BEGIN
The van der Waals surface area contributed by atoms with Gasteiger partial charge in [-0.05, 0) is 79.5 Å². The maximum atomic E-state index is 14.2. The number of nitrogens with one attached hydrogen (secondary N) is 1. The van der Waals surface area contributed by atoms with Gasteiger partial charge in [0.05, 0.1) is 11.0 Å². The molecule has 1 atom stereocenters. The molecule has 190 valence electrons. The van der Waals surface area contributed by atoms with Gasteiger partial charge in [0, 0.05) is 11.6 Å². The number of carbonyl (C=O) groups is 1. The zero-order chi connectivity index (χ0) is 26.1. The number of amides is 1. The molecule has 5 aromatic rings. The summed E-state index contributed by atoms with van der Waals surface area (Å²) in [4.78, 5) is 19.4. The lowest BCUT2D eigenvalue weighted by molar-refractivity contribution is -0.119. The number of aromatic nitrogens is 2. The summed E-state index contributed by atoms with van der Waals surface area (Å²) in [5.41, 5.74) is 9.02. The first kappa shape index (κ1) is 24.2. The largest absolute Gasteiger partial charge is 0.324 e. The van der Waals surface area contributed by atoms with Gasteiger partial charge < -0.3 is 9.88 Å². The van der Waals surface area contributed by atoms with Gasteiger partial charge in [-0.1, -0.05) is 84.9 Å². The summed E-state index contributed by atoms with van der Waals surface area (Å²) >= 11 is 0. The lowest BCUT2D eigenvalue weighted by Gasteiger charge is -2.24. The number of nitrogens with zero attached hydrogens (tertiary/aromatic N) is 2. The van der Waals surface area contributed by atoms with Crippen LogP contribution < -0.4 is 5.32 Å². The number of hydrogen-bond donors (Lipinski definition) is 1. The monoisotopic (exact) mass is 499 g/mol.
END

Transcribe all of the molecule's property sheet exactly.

The van der Waals surface area contributed by atoms with Gasteiger partial charge in [-0.05, 0) is 79.5 Å². The maximum atomic E-state index is 14.2. The number of nitrogens with one attached hydrogen (secondary N) is 1. The van der Waals surface area contributed by atoms with Gasteiger partial charge in [0.05, 0.1) is 11.0 Å². The molecule has 1 atom stereocenters. The molecule has 190 valence electrons. The van der Waals surface area contributed by atoms with Gasteiger partial charge in [0, 0.05) is 11.6 Å². The number of carbonyl (C=O) groups is 1. The zero-order chi connectivity index (χ0) is 26.1. The number of amides is 1. The molecule has 5 aromatic rings. The summed E-state index contributed by atoms with van der Waals surface area (Å²) in [4.78, 5) is 19.4. The lowest BCUT2D eigenvalue weighted by molar-refractivity contribution is -0.119. The number of aromatic nitrogens is 2. The summed E-state index contributed by atoms with van der Waals surface area (Å²) in [5.41, 5.74) is 9.02. The first kappa shape index (κ1) is 24.2. The largest absolute Gasteiger partial charge is 0.324 e. The van der Waals surface area contributed by atoms with Gasteiger partial charge < -0.3 is 9.88 Å². The van der Waals surface area contributed by atoms with Gasteiger partial charge in [-0.1, -0.05) is 84.9 Å². The summed E-state index contributed by atoms with van der Waals surface area (Å²) >= 11 is 0. The lowest BCUT2D eigenvalue weighted by Gasteiger charge is -2.24. The number of nitrogens with zero attached hydrogens (tertiary/aromatic N) is 2. The van der Waals surface area contributed by atoms with Crippen LogP contribution < -0.4 is 5.32 Å². The number of hydrogen-bond donors (Lipinski definition) is 1. The monoisotopic (exact) mass is 499 g/mol.